I love traveling but hate leaving my pets, especially Ruby. My pets are complicated and a teeny-tiny bit weird. Maybe everyone feels this way? But in our case, it’s true.
We are three humans, three cats, two mice, and a dog. That’s four different species, down from five when our bunny, Lulu was still with us. Oh, and our house is also kind of “special needs”(aka old and broken).
Finding (and keeping) a good pet sitter is hard for us. Many pet sitters focus on dogs or cats or maybe small animals, but usually not all three. We are overachievers when it comes to pets and it takes a brave soul with a smile and can-do attitude to care for our brood.
Helpful hint: There’s a fine line between full disclosure and scaring the heck out of a potential pet sitter. I believe in treading lightly, focusing on the bright side – with Ruby this means deflecting from the cray-cray to the cuteness, and as a last resort, her painful past (though she’s been with us for five years now so this one sometimes doesn’t work as well). Always apologize ahead of time just in case your dog gets stressed, eats a bunch of mouse food, gets sick, and then tracks it through the whole house – because it could happen. Also, a “my pets behaved badly” bonus is a nice way of saying “thanks, I know this was way more than you bargained for, but we appreciate you and hope you won’t hold all that vomit against us.”
Pet Sitting Notes: Full Disclosure with Sunshine and Cupcakes
A montage of recent notes to our pet sitter
1.The cats have a love-hate relationship without the love part. On good days, they ignore each other and on bad days, its like the kitty fight club or Real House Cats of New Jersey (special request: please don’t let Rosie watch reality TV. It’s not good for her mental health).
The bright side: Rosie doesn’t bite or scratch humans. She saves her house cat rage for Teddy.
2. Ruby doesn’t understand portion control. Also, she really likes cat food (and mice food). I suggest feeding the cats on top of the refrigerator. We tried the table, but Ruby is surprisingly good at climbing. Of course, the fridge-top patio should only be used when the kitty fight club is not in session. Contrary to popular belief, cats don’t always land on their feet and sometimes take their food bowls down with them.
The bright side: Our refrigerator is not very tall so you won’t need a stool (aka no fall risk).
3. Our house is old and kind of broken. You will need to jiggle the lock and then throw yourself against the door to get it open.
The bright side: It’s winter and your puffy coat (gosh, I hope you have a puffy coat) will break the impact and prevent serious injury.
4. The mice are rebels and would like nothing more than to shred the place. Trixie, the more white mouse, also seems particularly bent on escape. She knows about the cats and doesn’t seem to care. We think she might be depressed or maybe nuts.
The bright side: Besides the shredding and escaping thing, the girls are pretty low maintenance. No pep talks or cuddling required. Mice will be mice.
5. Did I mention Ruby’s separation anxiety? Sometimes when I am gone she refuses to leave the house. She takes “I’ll be home soon, you stay here,” literally. Unfortunately, this may lead to accidents or worst case scenario, intestinal distress.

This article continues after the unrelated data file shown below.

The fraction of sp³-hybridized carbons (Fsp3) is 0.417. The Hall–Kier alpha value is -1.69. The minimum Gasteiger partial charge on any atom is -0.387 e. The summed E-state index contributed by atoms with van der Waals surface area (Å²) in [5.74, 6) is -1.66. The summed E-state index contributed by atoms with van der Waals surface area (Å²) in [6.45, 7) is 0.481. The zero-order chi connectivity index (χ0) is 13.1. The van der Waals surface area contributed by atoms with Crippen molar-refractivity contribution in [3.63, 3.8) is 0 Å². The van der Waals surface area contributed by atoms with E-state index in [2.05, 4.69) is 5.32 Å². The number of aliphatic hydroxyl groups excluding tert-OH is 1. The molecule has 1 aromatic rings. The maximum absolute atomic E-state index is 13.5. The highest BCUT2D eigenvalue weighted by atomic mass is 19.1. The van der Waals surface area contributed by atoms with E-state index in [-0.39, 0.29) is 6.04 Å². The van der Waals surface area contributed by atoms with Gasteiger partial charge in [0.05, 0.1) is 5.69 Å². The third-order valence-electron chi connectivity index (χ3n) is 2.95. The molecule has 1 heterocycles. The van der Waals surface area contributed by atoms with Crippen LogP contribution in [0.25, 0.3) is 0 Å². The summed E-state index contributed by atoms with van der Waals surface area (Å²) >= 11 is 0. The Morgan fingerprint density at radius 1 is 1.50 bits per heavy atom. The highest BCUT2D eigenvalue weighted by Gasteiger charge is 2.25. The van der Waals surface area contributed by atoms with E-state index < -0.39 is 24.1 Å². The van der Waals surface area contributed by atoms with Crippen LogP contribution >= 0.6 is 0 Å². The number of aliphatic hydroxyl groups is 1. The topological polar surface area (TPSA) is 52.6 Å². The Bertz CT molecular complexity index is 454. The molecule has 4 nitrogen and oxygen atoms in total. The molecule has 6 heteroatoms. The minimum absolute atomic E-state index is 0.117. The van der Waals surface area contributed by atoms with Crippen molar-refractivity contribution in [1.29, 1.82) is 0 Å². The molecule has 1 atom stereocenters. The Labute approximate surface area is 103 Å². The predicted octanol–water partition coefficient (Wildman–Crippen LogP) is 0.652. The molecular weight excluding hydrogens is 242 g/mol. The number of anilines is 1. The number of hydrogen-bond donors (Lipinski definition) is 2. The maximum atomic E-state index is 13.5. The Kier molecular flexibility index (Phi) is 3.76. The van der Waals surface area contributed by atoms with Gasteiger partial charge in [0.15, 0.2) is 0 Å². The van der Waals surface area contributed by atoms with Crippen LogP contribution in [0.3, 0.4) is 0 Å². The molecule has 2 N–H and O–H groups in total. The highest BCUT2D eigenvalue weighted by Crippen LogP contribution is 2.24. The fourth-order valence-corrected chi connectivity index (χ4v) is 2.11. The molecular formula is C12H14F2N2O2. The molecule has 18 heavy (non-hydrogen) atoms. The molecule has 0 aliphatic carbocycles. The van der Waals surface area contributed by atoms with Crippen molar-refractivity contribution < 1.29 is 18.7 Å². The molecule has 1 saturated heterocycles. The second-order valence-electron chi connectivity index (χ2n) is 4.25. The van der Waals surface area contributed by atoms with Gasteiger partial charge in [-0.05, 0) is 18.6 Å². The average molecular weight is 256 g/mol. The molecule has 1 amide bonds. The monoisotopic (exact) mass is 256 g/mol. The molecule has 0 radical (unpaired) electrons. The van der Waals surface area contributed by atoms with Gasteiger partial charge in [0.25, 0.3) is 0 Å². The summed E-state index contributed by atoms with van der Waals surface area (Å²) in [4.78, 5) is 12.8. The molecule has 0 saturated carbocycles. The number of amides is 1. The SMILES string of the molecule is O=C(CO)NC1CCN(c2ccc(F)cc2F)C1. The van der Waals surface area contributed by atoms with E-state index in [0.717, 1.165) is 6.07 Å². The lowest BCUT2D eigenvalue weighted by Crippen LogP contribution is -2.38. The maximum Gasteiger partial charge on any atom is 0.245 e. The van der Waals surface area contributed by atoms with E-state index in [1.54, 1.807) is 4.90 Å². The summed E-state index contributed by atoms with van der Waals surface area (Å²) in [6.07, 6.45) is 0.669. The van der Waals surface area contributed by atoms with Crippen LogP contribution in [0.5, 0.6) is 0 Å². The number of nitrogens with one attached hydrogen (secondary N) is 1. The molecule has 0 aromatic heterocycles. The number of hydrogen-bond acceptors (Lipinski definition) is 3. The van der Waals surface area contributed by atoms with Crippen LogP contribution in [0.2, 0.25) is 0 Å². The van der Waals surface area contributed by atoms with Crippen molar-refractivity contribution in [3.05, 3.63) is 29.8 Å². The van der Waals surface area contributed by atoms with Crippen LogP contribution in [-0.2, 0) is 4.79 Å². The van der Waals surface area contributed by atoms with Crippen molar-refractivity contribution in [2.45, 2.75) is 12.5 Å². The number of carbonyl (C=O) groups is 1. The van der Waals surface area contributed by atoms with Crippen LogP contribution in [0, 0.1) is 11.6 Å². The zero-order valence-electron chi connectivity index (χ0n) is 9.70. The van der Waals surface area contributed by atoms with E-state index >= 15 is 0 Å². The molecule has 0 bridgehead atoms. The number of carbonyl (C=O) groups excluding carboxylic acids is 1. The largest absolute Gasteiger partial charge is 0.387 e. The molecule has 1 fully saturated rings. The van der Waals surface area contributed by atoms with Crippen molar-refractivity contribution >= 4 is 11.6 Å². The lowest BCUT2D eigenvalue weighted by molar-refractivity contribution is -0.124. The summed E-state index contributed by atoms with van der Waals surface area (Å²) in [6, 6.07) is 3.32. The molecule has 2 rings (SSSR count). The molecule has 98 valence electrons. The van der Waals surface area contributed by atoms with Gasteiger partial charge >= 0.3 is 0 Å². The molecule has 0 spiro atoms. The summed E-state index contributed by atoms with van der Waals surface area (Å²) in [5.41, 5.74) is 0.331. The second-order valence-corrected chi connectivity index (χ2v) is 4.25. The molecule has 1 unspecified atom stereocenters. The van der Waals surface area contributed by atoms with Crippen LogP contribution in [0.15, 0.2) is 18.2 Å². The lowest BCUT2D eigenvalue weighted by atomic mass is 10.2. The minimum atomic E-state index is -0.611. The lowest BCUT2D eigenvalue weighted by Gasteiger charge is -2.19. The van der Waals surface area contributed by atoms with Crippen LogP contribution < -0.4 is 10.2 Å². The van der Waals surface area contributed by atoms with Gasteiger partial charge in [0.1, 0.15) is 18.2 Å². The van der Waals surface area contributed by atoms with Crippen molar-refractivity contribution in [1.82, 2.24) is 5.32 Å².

The bright side: I pay REALLY well.
6. Rosie likes to hide in the kitchen cabinets. I suspect she’s looking for the chips. She’s also deaf and sometimes gets kind of screechy if you startle her.
The bright side: I hid the chips in the fridge with some guacamole. Help yourself.
7. Teddy thinks small boxes make him look thin or maybe invisible. They don’t but just play along.
The bright side: Is there anything cuter than a big cat in a small box. You are welcome.
8. When we are gone and can’t supervise, Rosie and Teddy must lead separate lives. While one is upstairs, the other is downstairs and vice versa. Feel free to switch them around – though be careful lifting Teddy. Quite frankly, he weighs a ton and we don’t want any back injuries. Always lift from your knees because safety first. Please include Ruby in the musical cats game; otherwise, she will feel left out and get even more depressed.
The bright side: After chasing Rosie and carrying Teddy (and possibly Ruby), you will probably be able to skip your workout for the day.
9. Our house is way more complicated and scrappy than our pets. Broken things happen.
The bright side: If anything breaks, just turn it off and walk away. We will take care of it later or more likely, next year.
10. The couch is the place all lost things go. Things you might find between the couch cushions: one of the cats, keys, the chips, the remote control, and ALL the pens.
The bright side: You might also find money. Keep it – you have totally earned it!
P.S: I’m SORRY for everything. Thank you.
Finding the perfect pet sitter takes some work and luck. Ideally, you want someone who is responsible, experienced, and meets the unique (sometimes weird) needs of your family. For us, we need a superwoman of sorts who is comfortable walking dogs, wrangling cats, and isn’t afraid of rioting mice. We are lucky to have found a great pet sitter who knows all this stuff and shockingly, hasn’t quit yet – hurray!
What do you look for in a pet sitter and do your pets require any kind of funny explanation?